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UK: Terror suspects, poison seized

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CNN's Nic Robertson says the deadly poison Ricin was discovered at the London residences of six north African men (January 7)
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LONDON, England -- Six terror suspects are being questioned by police after traces of one of the world's deadliest poisons, ricin, were discovered at their London addresses.

Scotland Yard said on Tuesday the six men of north African origin were arrested under the Prevention of Terrorism Act after an operation by the anti-terrorist branch in north and east London.

A spokesman said "equipment and materials" were found at an address in Wood Green in the British capital where one of the men was also arrested. The men are aged from their late teens to 30s.

A woman who was also arrested in Sunday's raid has been released.

The statement gave no indication of the relationships of the six. CNN's Nic Robertson said they were arrested after police received a tip-off.

Ricin is twice as deadly as cobra venom and experts have seriously assessed its use as a weapon of mass destruction. There is no known antidote, treatment or vaccine.

Ricin is a highly toxic poison "which if ingested or inhaled can be fatal," said the statement, but it is most deadly when injected.

It was the poison used to murder a Bulgarian exile, Georgi Markov, in a political assassination in London in 1978.

If injected, ricin causes immediate death of the muscles and lymph nodes near the site of the injection. Failure of the major organs and death usually follows.

Ricin, derived from the seeds and pods of the castor bean plant, is so powerful that a single molecule inside a cell can shut down protein synthesis, killing the cell off.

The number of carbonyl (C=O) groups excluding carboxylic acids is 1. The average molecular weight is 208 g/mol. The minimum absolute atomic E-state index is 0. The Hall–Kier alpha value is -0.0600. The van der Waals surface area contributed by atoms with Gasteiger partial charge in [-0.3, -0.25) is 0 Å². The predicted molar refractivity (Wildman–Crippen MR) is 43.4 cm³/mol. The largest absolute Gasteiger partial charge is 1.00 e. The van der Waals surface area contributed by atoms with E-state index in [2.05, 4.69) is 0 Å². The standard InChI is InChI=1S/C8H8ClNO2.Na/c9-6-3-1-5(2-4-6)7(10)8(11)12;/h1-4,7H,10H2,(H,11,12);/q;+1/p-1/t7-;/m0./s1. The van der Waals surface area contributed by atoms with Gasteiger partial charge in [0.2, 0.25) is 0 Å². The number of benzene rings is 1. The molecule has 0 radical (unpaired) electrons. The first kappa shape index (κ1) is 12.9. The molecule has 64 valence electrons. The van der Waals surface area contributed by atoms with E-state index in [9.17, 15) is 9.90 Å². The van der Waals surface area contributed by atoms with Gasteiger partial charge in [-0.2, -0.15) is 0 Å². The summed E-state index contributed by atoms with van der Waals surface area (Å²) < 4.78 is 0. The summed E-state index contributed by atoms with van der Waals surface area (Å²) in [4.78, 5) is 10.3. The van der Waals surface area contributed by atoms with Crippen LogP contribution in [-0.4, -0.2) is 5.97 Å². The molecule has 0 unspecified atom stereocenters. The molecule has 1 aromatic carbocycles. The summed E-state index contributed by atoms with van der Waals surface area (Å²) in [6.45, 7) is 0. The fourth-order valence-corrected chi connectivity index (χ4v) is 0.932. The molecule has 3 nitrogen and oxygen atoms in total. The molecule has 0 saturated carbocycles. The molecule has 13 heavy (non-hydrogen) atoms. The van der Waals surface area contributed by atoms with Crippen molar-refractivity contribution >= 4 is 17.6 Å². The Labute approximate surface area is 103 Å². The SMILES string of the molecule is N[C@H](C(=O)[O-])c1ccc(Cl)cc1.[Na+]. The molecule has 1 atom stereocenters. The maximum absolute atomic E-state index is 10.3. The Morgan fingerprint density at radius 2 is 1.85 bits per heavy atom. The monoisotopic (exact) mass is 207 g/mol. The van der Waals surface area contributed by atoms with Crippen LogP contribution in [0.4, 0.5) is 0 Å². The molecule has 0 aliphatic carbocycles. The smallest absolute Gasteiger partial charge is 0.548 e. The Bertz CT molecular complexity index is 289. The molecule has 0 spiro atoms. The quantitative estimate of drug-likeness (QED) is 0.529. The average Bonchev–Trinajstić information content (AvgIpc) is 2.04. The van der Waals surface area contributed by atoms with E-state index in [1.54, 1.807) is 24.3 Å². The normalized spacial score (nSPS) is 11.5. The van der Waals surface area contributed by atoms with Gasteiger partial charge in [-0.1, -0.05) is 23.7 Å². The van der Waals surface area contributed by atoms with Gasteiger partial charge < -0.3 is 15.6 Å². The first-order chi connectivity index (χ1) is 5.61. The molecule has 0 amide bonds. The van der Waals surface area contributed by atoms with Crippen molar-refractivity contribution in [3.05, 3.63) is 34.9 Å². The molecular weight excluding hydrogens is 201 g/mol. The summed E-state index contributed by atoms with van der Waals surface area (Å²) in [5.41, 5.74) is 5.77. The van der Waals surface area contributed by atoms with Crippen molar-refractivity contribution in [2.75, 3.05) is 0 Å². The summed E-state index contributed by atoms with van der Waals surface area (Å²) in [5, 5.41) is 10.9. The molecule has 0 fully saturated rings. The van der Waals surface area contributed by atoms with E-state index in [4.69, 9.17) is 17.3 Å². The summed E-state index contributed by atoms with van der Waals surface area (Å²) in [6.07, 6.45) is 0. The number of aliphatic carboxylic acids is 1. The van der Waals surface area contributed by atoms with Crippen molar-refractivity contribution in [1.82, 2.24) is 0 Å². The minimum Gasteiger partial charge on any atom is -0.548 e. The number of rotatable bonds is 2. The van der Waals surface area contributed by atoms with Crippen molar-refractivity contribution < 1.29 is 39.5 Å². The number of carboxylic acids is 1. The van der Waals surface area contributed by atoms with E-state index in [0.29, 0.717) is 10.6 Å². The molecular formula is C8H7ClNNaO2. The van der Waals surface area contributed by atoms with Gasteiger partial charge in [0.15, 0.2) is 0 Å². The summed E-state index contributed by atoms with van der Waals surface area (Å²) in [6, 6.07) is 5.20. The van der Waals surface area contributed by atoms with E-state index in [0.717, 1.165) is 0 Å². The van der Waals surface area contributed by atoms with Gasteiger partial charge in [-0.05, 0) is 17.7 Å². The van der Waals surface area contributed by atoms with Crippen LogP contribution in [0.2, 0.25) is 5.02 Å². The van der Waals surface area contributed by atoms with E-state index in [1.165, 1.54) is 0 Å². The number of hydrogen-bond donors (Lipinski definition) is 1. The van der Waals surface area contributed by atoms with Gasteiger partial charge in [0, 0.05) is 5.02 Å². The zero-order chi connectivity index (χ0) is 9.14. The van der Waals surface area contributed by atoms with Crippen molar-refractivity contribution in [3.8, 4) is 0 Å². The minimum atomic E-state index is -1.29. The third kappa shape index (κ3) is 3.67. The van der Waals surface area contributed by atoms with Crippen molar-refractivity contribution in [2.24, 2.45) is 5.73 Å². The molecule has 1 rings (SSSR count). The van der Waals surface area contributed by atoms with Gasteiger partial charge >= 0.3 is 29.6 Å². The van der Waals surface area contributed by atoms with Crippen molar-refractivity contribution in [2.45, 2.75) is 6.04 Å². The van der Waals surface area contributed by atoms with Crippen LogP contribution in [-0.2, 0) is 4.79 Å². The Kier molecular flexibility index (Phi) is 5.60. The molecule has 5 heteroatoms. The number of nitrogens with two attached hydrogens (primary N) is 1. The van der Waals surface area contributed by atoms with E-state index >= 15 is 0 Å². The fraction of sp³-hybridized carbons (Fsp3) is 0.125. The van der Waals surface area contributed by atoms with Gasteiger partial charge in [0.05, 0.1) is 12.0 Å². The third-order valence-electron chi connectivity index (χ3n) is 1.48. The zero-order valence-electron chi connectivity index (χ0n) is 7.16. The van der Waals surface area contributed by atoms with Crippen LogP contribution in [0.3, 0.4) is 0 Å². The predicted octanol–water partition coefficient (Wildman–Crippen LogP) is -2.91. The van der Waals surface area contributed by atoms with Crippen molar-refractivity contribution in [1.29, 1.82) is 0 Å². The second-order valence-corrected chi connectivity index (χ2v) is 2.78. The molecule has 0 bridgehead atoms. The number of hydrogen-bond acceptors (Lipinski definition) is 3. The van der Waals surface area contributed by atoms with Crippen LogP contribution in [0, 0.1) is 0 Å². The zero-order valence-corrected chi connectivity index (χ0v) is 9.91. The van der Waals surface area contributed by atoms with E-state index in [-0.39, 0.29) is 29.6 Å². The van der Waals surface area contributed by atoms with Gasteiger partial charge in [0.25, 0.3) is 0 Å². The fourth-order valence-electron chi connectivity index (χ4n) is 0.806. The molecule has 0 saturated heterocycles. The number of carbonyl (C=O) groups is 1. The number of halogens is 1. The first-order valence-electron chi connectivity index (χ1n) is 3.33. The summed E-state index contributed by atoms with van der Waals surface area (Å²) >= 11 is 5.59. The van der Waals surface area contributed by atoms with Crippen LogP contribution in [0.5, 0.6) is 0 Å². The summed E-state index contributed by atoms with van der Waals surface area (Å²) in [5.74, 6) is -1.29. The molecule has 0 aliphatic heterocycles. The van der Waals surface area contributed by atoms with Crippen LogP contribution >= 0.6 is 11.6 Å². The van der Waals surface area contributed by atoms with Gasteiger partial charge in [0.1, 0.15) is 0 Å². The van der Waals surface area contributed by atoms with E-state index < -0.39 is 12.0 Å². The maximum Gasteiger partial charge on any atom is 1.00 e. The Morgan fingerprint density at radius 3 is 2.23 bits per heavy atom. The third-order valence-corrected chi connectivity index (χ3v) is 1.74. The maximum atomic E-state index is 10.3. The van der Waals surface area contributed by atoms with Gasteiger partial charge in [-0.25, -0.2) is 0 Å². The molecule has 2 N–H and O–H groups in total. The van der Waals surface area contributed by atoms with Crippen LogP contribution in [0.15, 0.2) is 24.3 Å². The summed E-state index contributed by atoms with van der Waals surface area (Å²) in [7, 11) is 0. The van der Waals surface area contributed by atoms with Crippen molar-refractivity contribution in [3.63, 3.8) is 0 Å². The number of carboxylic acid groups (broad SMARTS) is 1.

If inhaled, a small amount of ricin can cause death within 36 to 48 hours from failure of the respiratory and circulatory systems.

If ingested, it causes nausea, vomiting and internal bleeding of the stomach and intestines, followed by failure of the liver, spleen and kidneys, and death by collapse of the circulatory system.

In very small doses it causes the human digestive tract to convulse -- hence the laxative effect of castor oil.

But in larger doses, ricin causes diarrhoea so severe that victims can die of shock from massive fluid and electrolyte loss.

Officials in the British health services said doctors and hospitals across the country have been alerted to symptoms of ricin poisoning.

Deadly toxin

People have died from ricin poisoning after eating castor beans. Just one seed is thought to be enough to kill a child.

The poison was analysed at Britain's top defence laboratories at Porton Down, which confirmed it was ricin.

Scotland Yard said in a statement: "Ricin is a toxic material which if ingested or inhaled can be fatal.

"We have previously said that London and indeed the rest of the UK, continues to face a range of terrorist threats from a number of different groups... we would re-iterate our earlier appeals for the public to remain vigilant and aware and report anything suspicious to police.

"We are asking people to be vigilant about their surroundings, particularly in public places and if they see anything suspicious to (call police)."

The statement added: "Intensive police investigations are continuing and forensic analysis of the premises in Wood Green will take some time to complete.

"The Metropolitan Police is doing everything possible to combat the threat of terrorism, but it is only with the help and support of the public that we can reduce the harm which it causes."

The British government has issued a series of terror warnings in recent months, saying Britons are in "the front line" because of London's strong support for the U.S.-led war on terror.

U.S. officials said in August that the Islamic extremist group Ansar al-Islam had tested ricin along with other chemical and biological agents in northern Iraq, territory controlled by Kurds, not Iraqi President Saddam Hussein.

The group is allegedly linked to al-Qaeda.

United Nations weapons inspectors who left Iraq in 1998 listed ricin among the poisons they believed Saddam produced and later failed to account for, The Associated Press reported.

Ricin has long featured in the history of biological warfare.

The U.S. Chemical Warfare Service began studying ricin as a weapon of war during World War I.

During World War II, a ricin bomb was developed at the Porton Down biological weapons establishment in Wiltshire.

Ricin was then code-named Compound W. The weapon, dubbed the W-bomb, was tested but never used on soldiers or civilians.

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